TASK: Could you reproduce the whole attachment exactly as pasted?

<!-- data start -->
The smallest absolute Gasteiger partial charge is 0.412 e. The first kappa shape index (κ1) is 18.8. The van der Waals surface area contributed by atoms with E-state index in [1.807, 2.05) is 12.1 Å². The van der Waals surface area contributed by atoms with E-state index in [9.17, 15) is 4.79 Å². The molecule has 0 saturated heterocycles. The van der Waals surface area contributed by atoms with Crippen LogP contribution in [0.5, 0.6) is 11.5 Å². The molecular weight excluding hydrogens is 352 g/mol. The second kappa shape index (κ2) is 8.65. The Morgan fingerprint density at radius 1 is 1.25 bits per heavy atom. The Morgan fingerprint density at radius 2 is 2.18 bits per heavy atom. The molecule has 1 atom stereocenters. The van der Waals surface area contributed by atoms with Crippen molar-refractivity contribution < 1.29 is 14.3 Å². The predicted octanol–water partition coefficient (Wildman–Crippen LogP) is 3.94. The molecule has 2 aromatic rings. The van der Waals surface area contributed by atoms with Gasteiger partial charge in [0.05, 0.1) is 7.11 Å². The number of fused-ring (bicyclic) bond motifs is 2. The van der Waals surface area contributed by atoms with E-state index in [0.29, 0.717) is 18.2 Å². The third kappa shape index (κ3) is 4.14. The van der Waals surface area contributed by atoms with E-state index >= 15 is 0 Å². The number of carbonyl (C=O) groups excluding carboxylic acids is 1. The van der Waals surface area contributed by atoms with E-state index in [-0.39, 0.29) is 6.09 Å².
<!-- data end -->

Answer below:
The smallest absolute Gasteiger partial charge is 0.412 e. The first kappa shape index (κ1) is 18.8. The van der Waals surface area contributed by atoms with E-state index in [1.807, 2.05) is 12.1 Å². The van der Waals surface area contributed by atoms with E-state index in [9.17, 15) is 4.79 Å². The molecule has 0 saturated heterocycles. The van der Waals surface area contributed by atoms with Crippen LogP contribution in [0.5, 0.6) is 11.5 Å². The molecular weight excluding hydrogens is 352 g/mol. The second kappa shape index (κ2) is 8.65. The Morgan fingerprint density at radius 1 is 1.25 bits per heavy atom. The Morgan fingerprint density at radius 2 is 2.18 bits per heavy atom. The molecule has 1 atom stereocenters. The van der Waals surface area contributed by atoms with Crippen molar-refractivity contribution < 1.29 is 14.3 Å². The predicted octanol–water partition coefficient (Wildman–Crippen LogP) is 3.94. The molecule has 2 aromatic rings. The van der Waals surface area contributed by atoms with Gasteiger partial charge in [0.05, 0.1) is 7.11 Å². The number of fused-ring (bicyclic) bond motifs is 2. The van der Waals surface area contributed by atoms with E-state index in [0.29, 0.717) is 18.2 Å². The third kappa shape index (κ3) is 4.14. The van der Waals surface area contributed by atoms with E-state index >= 15 is 0 Å². The number of carbonyl (C=O) groups excluding carboxylic acids is 1. The van der Waals surface area contributed by atoms with E-state index in [-0.39, 0.29) is 6.09 Å².